Not everyone can afford to hire a professional writer. Not everyone needs to. I recognize that. I also recognize that there is a surplus of content that is ineffective. I read too many posts that sound like term papers. I read many that sound like random musings.
I put this series together to show what I do. Maybe you can get a hint or two. Maybe not.
This is what I do, not what you must do. It isn’t what you should do either. It’s just what I do. It’s what works for me.
Take from it what you will.
It’s Your Voice.
It’s Your Choice.
Let’s get to it
There are nearly as many reasons to write as there are writers. What’s yours?
Until you know why you write, you can’t really do a good job of it. You can’t know you’ve arrived unless you know where you’re going.
I suggest you write your own “Why I Write” post.
You don’t need to publish it if you don’t want to. Putting your reason(s) in prose will help you clarify your purpose.
That purpose will guide you through your journey.
Everybody here on beBee, and everyone on LinkedIn, is an expert at something.
You have experiences and insights that I don’t have. You’ve done stuff that I haven’t. You’ve solved problems years ago, that I’m facing now.
Your commonplace stuff is a mystery to me.
So tell me about it! Tell me simply. Tell me in a way that I can absorb it quickly.
Let me decide if I want to learn more.
There’s a lot of information out there that talks about what you should write about.
Some of it is worthwhile.
Most is not.
I read many posts about choosing topics and curing the dreaded Writers’ Block. Having topics on hand is the Writers’ Block vaccine.
I don’t write about Writers’ Block because I’ve never experienced it.
My header images and titles are my “Sales Team.” They are what entice people to actually read my posts.
Eighty percent will only read the title. The better it is, the more people will click through to the post.
This is so important, I usually offer to supply images and titles on works written for others.
Engagement is even more important when I write for someone else.
It’s Darwinian. It’s the Writers’ Law of Fang and Claw.
“Write good stuff and readers will flock to you,” is bullshit. There are literally millions of pieces of content on the web.
The odds of being found are astronomically against you.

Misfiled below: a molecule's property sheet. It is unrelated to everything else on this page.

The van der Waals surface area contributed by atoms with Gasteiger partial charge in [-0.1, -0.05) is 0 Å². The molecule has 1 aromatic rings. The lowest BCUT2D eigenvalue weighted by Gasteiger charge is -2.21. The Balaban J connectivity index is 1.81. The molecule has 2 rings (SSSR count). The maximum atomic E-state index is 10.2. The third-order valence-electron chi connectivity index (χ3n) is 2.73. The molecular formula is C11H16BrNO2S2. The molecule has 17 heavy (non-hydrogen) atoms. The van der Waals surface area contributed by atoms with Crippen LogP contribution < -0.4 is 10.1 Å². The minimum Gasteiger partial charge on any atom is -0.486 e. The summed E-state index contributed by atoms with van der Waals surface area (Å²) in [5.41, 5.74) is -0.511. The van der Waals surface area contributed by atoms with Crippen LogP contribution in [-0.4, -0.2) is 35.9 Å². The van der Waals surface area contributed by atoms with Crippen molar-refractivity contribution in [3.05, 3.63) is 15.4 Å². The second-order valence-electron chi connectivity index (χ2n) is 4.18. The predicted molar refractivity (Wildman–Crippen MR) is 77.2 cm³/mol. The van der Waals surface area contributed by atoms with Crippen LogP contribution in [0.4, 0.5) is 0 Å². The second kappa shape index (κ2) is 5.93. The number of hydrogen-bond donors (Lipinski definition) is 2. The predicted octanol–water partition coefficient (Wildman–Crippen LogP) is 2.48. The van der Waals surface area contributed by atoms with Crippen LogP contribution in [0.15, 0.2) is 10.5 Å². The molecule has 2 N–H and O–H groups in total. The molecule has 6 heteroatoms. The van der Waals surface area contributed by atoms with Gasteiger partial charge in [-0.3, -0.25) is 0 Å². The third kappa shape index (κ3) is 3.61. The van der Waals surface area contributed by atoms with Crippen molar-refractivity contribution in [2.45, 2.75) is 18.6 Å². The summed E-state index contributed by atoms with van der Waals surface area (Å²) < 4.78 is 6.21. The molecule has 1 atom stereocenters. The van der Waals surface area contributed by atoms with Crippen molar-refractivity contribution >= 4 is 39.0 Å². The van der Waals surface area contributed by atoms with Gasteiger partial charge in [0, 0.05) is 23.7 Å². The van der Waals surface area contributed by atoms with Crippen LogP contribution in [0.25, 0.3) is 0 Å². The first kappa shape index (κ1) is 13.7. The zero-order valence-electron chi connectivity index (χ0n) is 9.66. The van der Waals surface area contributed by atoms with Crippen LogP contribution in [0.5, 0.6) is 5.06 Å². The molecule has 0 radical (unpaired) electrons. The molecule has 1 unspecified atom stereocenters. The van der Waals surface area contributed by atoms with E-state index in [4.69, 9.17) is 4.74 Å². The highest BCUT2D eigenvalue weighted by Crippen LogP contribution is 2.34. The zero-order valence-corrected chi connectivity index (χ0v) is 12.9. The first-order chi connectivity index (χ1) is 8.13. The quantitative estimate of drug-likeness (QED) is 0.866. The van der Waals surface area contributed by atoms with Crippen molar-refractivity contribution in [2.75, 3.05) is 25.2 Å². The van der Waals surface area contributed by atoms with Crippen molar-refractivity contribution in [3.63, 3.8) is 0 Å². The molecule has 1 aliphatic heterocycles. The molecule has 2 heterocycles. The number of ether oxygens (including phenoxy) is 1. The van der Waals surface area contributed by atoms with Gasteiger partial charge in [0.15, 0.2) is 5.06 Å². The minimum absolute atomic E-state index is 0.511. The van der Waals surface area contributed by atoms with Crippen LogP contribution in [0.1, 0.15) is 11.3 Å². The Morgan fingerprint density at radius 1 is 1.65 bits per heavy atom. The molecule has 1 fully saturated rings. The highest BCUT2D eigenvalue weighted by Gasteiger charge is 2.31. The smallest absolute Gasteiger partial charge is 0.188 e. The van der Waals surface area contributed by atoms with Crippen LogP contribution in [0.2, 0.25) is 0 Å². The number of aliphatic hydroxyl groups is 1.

These things help better those odds.
It’s natural to want to hit “Publish” as soon as possible. I try hard to resist that temptation.
There are things to do before you publish.
They aren’t difficult, but they can make or break your post.
If you must err, err on the side of caution.
This is a rewritten version of the post that gave me my LinkedIn nickname, “The Earl of Etiquette.”
My Mom was so proud.
Most of us write for engagement. Many forget that engagement is a two-way street.
Nothing breeds engagement better than engagement.
This post discusses what I do when it comes to comments, shares, and likes.
About Index Posts
I tend to write posts in series. That’s an issue for most platforms. Most platforms, beBee and LinkedIn among them, list posts by order of creation. That can make it hard to follow a series.
This series is rather long, it took seven posts. I know at least one person who missed a few and had to go back.
An index post solves that problem.
LinkedIn allows you to embed post links into another post. That’s faster. It’s not better.
I already mentioned the importance of images. Embedding a post cuts (crops) an image, it doesn’t just resize it.
Much as I would love to be able to embed Tweets into these posts, I prefer beBee’s method. I can control what image the reader sees. I can make sure the images work as intended.
An open offer
Do you have a corporate blog? Do you write it in-house? Are you happy with it? Send me the ink and I’ll take a look.
If I can help, I’ll say so. If I can’t, then I’ll say so too.
Either way, I promise to give you my unbiased opinion.